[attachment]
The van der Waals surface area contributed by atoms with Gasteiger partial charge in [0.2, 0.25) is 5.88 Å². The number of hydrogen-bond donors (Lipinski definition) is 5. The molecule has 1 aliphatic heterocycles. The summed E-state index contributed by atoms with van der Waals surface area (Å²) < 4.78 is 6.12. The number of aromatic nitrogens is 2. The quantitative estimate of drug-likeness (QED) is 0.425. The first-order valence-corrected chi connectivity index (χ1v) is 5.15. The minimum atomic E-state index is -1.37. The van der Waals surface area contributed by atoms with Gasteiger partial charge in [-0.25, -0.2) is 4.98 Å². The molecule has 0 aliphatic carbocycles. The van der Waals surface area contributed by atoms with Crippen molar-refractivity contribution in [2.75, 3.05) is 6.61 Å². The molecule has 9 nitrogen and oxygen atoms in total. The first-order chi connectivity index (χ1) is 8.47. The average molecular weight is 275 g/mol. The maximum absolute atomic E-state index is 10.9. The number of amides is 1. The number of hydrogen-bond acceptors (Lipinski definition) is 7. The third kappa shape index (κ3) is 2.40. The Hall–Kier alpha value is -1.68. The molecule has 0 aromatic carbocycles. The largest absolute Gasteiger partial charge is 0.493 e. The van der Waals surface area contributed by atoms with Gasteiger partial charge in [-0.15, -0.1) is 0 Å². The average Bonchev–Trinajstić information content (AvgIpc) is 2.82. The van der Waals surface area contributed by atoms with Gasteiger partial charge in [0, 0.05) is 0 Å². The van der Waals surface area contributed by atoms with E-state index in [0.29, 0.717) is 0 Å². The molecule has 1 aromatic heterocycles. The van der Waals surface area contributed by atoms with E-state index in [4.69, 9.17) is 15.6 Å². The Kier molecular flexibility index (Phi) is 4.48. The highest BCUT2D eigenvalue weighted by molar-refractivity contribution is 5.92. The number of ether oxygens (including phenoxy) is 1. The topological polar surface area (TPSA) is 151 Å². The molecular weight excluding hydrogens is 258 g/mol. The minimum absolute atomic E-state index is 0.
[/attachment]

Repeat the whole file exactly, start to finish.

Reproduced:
The van der Waals surface area contributed by atoms with Gasteiger partial charge in [0.2, 0.25) is 5.88 Å². The number of hydrogen-bond donors (Lipinski definition) is 5. The molecule has 1 aliphatic heterocycles. The summed E-state index contributed by atoms with van der Waals surface area (Å²) < 4.78 is 6.12. The number of aromatic nitrogens is 2. The quantitative estimate of drug-likeness (QED) is 0.425. The first-order valence-corrected chi connectivity index (χ1v) is 5.15. The minimum atomic E-state index is -1.37. The van der Waals surface area contributed by atoms with Gasteiger partial charge in [-0.25, -0.2) is 4.98 Å². The molecule has 0 aliphatic carbocycles. The van der Waals surface area contributed by atoms with Crippen molar-refractivity contribution in [2.75, 3.05) is 6.61 Å². The molecule has 9 nitrogen and oxygen atoms in total. The first-order chi connectivity index (χ1) is 8.47. The average molecular weight is 275 g/mol. The maximum absolute atomic E-state index is 10.9. The number of amides is 1. The number of hydrogen-bond acceptors (Lipinski definition) is 7. The third kappa shape index (κ3) is 2.40. The Hall–Kier alpha value is -1.68. The molecule has 0 aromatic carbocycles. The largest absolute Gasteiger partial charge is 0.493 e. The van der Waals surface area contributed by atoms with Gasteiger partial charge in [-0.15, -0.1) is 0 Å². The average Bonchev–Trinajstić information content (AvgIpc) is 2.82. The van der Waals surface area contributed by atoms with Gasteiger partial charge in [0, 0.05) is 0 Å². The van der Waals surface area contributed by atoms with E-state index in [0.29, 0.717) is 0 Å². The molecule has 1 aromatic heterocycles. The van der Waals surface area contributed by atoms with E-state index in [4.69, 9.17) is 15.6 Å². The Kier molecular flexibility index (Phi) is 4.48. The highest BCUT2D eigenvalue weighted by molar-refractivity contribution is 5.92. The number of ether oxygens (including phenoxy) is 1. The topological polar surface area (TPSA) is 151 Å². The molecular weight excluding hydrogens is 258 g/mol. The minimum absolute atomic E-state index is 0.